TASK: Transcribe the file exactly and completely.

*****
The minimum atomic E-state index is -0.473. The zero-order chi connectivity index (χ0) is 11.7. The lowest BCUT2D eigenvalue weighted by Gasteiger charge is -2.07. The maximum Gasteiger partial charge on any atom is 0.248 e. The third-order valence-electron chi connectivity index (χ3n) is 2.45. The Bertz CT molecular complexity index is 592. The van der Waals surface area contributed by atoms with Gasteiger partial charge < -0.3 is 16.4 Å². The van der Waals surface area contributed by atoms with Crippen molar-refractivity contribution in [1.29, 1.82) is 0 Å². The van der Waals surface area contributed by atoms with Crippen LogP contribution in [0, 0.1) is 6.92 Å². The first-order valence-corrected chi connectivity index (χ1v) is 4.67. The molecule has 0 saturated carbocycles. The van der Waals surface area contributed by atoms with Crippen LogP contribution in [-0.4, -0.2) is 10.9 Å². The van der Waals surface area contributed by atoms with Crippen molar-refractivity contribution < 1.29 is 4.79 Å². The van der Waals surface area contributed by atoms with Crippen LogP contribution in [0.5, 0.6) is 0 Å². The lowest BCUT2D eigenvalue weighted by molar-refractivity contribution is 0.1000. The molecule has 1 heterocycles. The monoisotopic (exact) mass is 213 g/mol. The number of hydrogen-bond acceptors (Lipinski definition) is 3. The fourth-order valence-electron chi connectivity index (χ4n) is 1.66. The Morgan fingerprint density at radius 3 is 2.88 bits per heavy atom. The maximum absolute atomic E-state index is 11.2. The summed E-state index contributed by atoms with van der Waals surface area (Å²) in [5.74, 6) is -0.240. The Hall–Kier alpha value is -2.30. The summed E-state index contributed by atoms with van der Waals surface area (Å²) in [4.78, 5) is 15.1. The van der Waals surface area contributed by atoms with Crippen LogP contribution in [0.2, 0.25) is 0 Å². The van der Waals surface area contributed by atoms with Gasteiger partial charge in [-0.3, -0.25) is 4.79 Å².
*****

The minimum atomic E-state index is -0.473. The zero-order chi connectivity index (χ0) is 11.7. The lowest BCUT2D eigenvalue weighted by Gasteiger charge is -2.07. The maximum Gasteiger partial charge on any atom is 0.248 e. The third-order valence-electron chi connectivity index (χ3n) is 2.45. The Bertz CT molecular complexity index is 592. The van der Waals surface area contributed by atoms with Gasteiger partial charge < -0.3 is 16.4 Å². The van der Waals surface area contributed by atoms with Crippen molar-refractivity contribution in [1.29, 1.82) is 0 Å². The van der Waals surface area contributed by atoms with Crippen LogP contribution in [0, 0.1) is 6.92 Å². The first-order valence-corrected chi connectivity index (χ1v) is 4.67. The molecule has 0 saturated carbocycles. The van der Waals surface area contributed by atoms with Crippen LogP contribution in [-0.4, -0.2) is 10.9 Å². The van der Waals surface area contributed by atoms with Crippen molar-refractivity contribution < 1.29 is 4.79 Å². The van der Waals surface area contributed by atoms with Crippen LogP contribution in [0.5, 0.6) is 0 Å². The lowest BCUT2D eigenvalue weighted by molar-refractivity contribution is 0.1000. The molecule has 1 heterocycles. The monoisotopic (exact) mass is 213 g/mol. The number of hydrogen-bond acceptors (Lipinski definition) is 3. The fourth-order valence-electron chi connectivity index (χ4n) is 1.66. The Morgan fingerprint density at radius 3 is 2.88 bits per heavy atom. The maximum absolute atomic E-state index is 11.2. The summed E-state index contributed by atoms with van der Waals surface area (Å²) in [5.74, 6) is -0.240. The Hall–Kier alpha value is -2.30. The summed E-state index contributed by atoms with van der Waals surface area (Å²) in [4.78, 5) is 15.1. The van der Waals surface area contributed by atoms with Crippen LogP contribution in [0.2, 0.25) is 0 Å². The van der Waals surface area contributed by atoms with Gasteiger partial charge in [-0.3, -0.25) is 4.79 Å².